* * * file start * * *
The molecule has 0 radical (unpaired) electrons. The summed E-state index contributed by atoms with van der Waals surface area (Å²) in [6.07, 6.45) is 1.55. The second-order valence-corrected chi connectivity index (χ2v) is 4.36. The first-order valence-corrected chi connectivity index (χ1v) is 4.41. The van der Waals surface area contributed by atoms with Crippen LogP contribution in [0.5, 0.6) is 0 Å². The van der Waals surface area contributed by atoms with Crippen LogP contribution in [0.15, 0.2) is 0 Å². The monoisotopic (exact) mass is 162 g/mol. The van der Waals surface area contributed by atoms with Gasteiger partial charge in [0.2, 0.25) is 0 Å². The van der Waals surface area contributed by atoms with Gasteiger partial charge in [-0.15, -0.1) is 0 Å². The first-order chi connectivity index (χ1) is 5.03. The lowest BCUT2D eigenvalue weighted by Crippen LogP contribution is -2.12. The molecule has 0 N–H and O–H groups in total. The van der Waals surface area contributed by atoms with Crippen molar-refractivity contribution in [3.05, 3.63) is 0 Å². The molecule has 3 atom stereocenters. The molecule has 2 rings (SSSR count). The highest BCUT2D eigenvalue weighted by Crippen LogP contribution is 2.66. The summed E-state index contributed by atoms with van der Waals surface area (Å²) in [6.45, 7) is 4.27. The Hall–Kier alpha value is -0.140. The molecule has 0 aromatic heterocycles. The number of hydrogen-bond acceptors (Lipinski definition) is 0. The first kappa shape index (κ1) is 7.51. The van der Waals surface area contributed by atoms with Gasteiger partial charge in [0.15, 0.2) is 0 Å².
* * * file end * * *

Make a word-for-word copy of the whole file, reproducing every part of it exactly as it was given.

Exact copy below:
The molecule has 0 radical (unpaired) electrons. The summed E-state index contributed by atoms with van der Waals surface area (Å²) in [6.07, 6.45) is 1.55. The second-order valence-corrected chi connectivity index (χ2v) is 4.36. The first-order valence-corrected chi connectivity index (χ1v) is 4.41. The van der Waals surface area contributed by atoms with Crippen LogP contribution in [0.5, 0.6) is 0 Å². The van der Waals surface area contributed by atoms with Crippen LogP contribution in [0.15, 0.2) is 0 Å². The monoisotopic (exact) mass is 162 g/mol. The van der Waals surface area contributed by atoms with Gasteiger partial charge in [0.2, 0.25) is 0 Å². The van der Waals surface area contributed by atoms with Gasteiger partial charge in [-0.15, -0.1) is 0 Å². The first-order chi connectivity index (χ1) is 5.03. The lowest BCUT2D eigenvalue weighted by Crippen LogP contribution is -2.12. The molecule has 0 N–H and O–H groups in total. The van der Waals surface area contributed by atoms with Crippen molar-refractivity contribution in [3.05, 3.63) is 0 Å². The molecule has 3 atom stereocenters. The molecule has 2 rings (SSSR count). The highest BCUT2D eigenvalue weighted by Crippen LogP contribution is 2.66. The summed E-state index contributed by atoms with van der Waals surface area (Å²) in [6.45, 7) is 4.27. The Hall–Kier alpha value is -0.140. The molecule has 0 aromatic heterocycles. The number of hydrogen-bond acceptors (Lipinski definition) is 0. The first kappa shape index (κ1) is 7.51. The van der Waals surface area contributed by atoms with Gasteiger partial charge in [0.15, 0.2) is 0 Å².